2018 Archive

Microsoft all set to launch DNA Data Storage technology in the next few years

Microsoft DNA Data Storage technology

Ever wondered about DNA‘s use outside a living body? Well, Microsoft is on the roll for that. According to the latest reports, the American tech giants are working on a brand new project which focuses on storing data on strands of DNA. The project is already in its developmental stages and we can see this remarkable invention going live in the next few years. Initially, the company will use it to store its own data on the DNA strands but this may eventually become a trend and a vast commercial usage is expected.

MIT Technology Review

According to a report in MIT Technology Review, Microsoft’s computer architects are working to have an operational storage system using DNA strands. The architects are hopeful enough to achieve this milestone by the end of this decade. This will definitely be a milestone in the technology industry as currently, the cheapest source of data storage is the magnetic tape which can keep the information stored for up to 30 years.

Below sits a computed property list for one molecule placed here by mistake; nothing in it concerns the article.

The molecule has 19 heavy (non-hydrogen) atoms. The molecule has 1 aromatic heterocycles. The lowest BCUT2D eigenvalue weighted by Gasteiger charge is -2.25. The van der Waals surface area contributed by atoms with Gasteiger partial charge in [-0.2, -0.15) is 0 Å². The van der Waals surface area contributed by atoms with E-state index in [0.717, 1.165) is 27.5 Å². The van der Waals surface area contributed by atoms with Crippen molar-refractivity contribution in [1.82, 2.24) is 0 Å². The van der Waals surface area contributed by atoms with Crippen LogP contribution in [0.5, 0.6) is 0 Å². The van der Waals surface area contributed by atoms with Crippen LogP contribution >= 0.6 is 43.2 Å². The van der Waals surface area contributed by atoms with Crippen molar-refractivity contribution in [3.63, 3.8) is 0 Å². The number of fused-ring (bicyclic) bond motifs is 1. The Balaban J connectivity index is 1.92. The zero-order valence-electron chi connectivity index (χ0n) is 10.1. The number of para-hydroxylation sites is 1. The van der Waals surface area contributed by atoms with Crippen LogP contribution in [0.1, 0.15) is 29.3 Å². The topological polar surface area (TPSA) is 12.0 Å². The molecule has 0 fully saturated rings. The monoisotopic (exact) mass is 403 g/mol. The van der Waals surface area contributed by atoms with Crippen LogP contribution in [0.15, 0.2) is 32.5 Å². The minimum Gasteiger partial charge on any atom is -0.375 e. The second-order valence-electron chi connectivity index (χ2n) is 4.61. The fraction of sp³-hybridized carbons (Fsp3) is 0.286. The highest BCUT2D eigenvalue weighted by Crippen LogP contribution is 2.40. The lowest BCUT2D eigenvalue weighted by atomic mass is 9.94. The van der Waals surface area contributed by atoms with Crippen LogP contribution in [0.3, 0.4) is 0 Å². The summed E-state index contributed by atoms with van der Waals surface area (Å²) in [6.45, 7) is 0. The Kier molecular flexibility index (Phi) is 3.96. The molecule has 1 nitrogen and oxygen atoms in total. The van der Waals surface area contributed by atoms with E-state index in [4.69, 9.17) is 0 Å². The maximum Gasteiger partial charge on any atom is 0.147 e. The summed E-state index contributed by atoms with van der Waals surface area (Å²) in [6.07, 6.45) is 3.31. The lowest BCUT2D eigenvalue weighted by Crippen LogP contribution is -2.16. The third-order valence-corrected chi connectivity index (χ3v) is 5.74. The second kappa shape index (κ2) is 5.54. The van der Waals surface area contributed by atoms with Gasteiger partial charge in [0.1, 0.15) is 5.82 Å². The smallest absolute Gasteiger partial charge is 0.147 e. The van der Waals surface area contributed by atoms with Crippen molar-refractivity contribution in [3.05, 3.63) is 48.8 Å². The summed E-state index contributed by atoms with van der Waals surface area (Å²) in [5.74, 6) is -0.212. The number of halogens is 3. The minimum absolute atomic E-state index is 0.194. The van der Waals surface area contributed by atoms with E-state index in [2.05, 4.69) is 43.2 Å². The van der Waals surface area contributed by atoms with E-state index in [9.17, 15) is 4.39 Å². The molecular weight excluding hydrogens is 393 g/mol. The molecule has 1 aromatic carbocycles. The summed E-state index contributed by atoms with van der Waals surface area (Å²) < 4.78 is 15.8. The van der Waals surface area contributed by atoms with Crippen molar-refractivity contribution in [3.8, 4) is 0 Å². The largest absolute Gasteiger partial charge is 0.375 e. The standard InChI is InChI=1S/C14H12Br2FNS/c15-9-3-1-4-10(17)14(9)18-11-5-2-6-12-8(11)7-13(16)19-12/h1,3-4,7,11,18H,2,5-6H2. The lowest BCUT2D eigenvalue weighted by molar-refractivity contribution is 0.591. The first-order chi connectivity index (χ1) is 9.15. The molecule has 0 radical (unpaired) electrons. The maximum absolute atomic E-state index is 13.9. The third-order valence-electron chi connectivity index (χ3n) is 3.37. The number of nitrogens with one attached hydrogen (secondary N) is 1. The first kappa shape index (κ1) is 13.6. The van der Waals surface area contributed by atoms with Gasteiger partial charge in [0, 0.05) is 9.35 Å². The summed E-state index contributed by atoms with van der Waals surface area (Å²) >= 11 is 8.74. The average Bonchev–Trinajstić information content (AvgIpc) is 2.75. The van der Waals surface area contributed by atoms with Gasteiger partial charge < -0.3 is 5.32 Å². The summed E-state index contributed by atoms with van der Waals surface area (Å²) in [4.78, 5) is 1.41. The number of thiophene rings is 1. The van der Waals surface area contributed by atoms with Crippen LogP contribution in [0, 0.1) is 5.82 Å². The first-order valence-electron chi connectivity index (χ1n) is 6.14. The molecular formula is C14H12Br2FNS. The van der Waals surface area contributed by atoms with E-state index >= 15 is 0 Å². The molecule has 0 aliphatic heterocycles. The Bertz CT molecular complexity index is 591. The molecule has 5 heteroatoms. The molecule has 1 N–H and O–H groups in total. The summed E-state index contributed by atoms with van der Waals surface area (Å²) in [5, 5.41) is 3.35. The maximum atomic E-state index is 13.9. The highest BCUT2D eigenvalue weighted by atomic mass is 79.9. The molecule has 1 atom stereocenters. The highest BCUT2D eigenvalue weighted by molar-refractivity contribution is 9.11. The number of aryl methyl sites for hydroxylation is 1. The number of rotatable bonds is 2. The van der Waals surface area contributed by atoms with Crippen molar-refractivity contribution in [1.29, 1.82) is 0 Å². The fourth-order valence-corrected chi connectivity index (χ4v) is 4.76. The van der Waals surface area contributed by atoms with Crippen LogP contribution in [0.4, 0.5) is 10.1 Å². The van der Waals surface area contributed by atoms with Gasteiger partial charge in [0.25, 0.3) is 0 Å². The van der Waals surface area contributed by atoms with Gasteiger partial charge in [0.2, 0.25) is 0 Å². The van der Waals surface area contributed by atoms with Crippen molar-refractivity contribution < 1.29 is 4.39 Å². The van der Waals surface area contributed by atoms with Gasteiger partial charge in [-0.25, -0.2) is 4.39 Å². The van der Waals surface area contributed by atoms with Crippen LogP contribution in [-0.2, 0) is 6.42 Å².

A Paradigm Shift

This milestone can totally change the face of data storage technology as using a biological material such as DNA for the data storage purpose can deliver unprecedented results. The science had admitted the fact almost 70 years ago that the DNA strands can store enormous amounts of data and now Microsoft is working on digitalizing the technology. The MIT report goes like:

While strings of nucleic acid have been used to cram information into living cells for billions of years, its role in IT data storage was demonstrated for the first time just five years ago, when a Harvard University geneticist encoded his book — including jpg data for illustrations — in just under 55,000 strands of DNA.

The Capabilities of DNA Storage

Though recording data in the form of a nucleic acid sequence is still a big challenge to scientists, they have admitted that up to 215 petabytes (215 million gigabytes) of information can be stored on a single gram of DNA. Talking about the cost of the project, the report said:

This process would have cost around $800,000 using materials on the open market, meaning it would need to be thousands of times cheaper to make it a competitive option.

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